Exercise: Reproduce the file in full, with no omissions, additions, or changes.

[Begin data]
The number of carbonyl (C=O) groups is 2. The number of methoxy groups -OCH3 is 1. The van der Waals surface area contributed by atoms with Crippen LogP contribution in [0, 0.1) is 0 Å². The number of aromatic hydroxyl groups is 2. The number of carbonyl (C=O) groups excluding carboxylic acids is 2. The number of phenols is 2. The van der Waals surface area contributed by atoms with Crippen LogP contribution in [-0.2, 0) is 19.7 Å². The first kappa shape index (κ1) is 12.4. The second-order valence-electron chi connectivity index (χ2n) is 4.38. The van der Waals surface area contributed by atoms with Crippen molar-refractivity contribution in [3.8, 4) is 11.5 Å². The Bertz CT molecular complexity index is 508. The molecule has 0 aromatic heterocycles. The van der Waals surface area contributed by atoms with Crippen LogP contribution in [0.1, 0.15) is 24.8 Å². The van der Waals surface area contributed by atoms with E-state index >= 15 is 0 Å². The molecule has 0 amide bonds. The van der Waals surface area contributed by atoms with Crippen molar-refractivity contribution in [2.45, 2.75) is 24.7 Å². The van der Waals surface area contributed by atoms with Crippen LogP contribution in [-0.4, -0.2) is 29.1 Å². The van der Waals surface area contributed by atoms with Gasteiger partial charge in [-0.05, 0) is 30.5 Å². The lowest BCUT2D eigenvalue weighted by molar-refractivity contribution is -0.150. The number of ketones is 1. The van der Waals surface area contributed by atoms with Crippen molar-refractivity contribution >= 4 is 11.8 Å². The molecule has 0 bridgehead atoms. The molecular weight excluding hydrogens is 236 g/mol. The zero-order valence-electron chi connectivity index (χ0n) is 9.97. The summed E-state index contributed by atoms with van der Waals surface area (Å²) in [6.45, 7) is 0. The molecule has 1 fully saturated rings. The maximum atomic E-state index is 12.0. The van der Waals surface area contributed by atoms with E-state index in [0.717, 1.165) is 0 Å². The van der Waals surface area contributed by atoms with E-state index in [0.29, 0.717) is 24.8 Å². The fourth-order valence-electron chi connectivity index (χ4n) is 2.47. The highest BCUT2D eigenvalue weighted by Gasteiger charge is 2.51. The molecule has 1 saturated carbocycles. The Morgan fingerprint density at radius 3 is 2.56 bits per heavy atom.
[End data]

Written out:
The number of carbonyl (C=O) groups is 2. The number of methoxy groups -OCH3 is 1. The van der Waals surface area contributed by atoms with Crippen LogP contribution in [0, 0.1) is 0 Å². The number of aromatic hydroxyl groups is 2. The number of carbonyl (C=O) groups excluding carboxylic acids is 2. The number of phenols is 2. The van der Waals surface area contributed by atoms with Crippen LogP contribution in [-0.2, 0) is 19.7 Å². The first kappa shape index (κ1) is 12.4. The second-order valence-electron chi connectivity index (χ2n) is 4.38. The van der Waals surface area contributed by atoms with Crippen molar-refractivity contribution in [3.8, 4) is 11.5 Å². The Bertz CT molecular complexity index is 508. The molecule has 0 aromatic heterocycles. The van der Waals surface area contributed by atoms with Crippen LogP contribution in [0.1, 0.15) is 24.8 Å². The van der Waals surface area contributed by atoms with E-state index >= 15 is 0 Å². The molecule has 0 amide bonds. The van der Waals surface area contributed by atoms with Crippen molar-refractivity contribution in [2.45, 2.75) is 24.7 Å². The van der Waals surface area contributed by atoms with Crippen LogP contribution in [-0.4, -0.2) is 29.1 Å². The van der Waals surface area contributed by atoms with Gasteiger partial charge in [-0.05, 0) is 30.5 Å². The lowest BCUT2D eigenvalue weighted by molar-refractivity contribution is -0.150. The number of ketones is 1. The van der Waals surface area contributed by atoms with Crippen molar-refractivity contribution >= 4 is 11.8 Å². The molecule has 0 bridgehead atoms. The molecular weight excluding hydrogens is 236 g/mol. The zero-order valence-electron chi connectivity index (χ0n) is 9.97. The summed E-state index contributed by atoms with van der Waals surface area (Å²) in [6.45, 7) is 0. The molecule has 1 fully saturated rings. The maximum atomic E-state index is 12.0. The van der Waals surface area contributed by atoms with E-state index in [0.717, 1.165) is 0 Å². The van der Waals surface area contributed by atoms with E-state index in [0.29, 0.717) is 24.8 Å². The fourth-order valence-electron chi connectivity index (χ4n) is 2.47. The highest BCUT2D eigenvalue weighted by Gasteiger charge is 2.51. The molecule has 1 saturated carbocycles. The Morgan fingerprint density at radius 3 is 2.56 bits per heavy atom.